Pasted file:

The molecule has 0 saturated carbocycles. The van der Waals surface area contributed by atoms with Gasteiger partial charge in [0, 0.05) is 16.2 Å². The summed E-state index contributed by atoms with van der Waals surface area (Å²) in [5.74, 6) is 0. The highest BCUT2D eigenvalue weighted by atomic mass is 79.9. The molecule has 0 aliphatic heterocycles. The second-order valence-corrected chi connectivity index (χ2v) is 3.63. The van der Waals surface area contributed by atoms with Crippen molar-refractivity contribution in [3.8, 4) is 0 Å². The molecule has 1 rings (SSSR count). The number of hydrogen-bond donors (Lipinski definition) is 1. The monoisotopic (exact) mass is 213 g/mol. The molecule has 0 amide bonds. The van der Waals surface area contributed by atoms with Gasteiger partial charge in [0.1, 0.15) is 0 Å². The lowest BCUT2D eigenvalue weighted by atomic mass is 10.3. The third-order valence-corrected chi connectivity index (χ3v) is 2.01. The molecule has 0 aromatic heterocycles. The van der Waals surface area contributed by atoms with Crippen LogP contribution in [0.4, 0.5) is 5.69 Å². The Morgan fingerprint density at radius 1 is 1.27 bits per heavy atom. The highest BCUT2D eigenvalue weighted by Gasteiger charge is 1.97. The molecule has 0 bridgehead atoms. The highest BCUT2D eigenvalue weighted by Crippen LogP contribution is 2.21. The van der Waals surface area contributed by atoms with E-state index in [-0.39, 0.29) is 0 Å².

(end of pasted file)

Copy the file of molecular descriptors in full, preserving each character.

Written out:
The molecule has 0 saturated carbocycles. The van der Waals surface area contributed by atoms with Gasteiger partial charge in [0, 0.05) is 16.2 Å². The summed E-state index contributed by atoms with van der Waals surface area (Å²) in [5.74, 6) is 0. The highest BCUT2D eigenvalue weighted by atomic mass is 79.9. The molecule has 0 aliphatic heterocycles. The second-order valence-corrected chi connectivity index (χ2v) is 3.63. The van der Waals surface area contributed by atoms with Crippen molar-refractivity contribution in [3.8, 4) is 0 Å². The molecule has 1 rings (SSSR count). The number of hydrogen-bond donors (Lipinski definition) is 1. The monoisotopic (exact) mass is 213 g/mol. The molecule has 0 amide bonds. The van der Waals surface area contributed by atoms with Gasteiger partial charge in [0.1, 0.15) is 0 Å². The lowest BCUT2D eigenvalue weighted by atomic mass is 10.3. The third-order valence-corrected chi connectivity index (χ3v) is 2.01. The molecule has 0 aromatic heterocycles. The van der Waals surface area contributed by atoms with Crippen LogP contribution in [0.4, 0.5) is 5.69 Å². The Morgan fingerprint density at radius 1 is 1.27 bits per heavy atom. The highest BCUT2D eigenvalue weighted by Gasteiger charge is 1.97. The molecule has 0 bridgehead atoms. The highest BCUT2D eigenvalue weighted by Crippen LogP contribution is 2.21. The van der Waals surface area contributed by atoms with E-state index in [-0.39, 0.29) is 0 Å².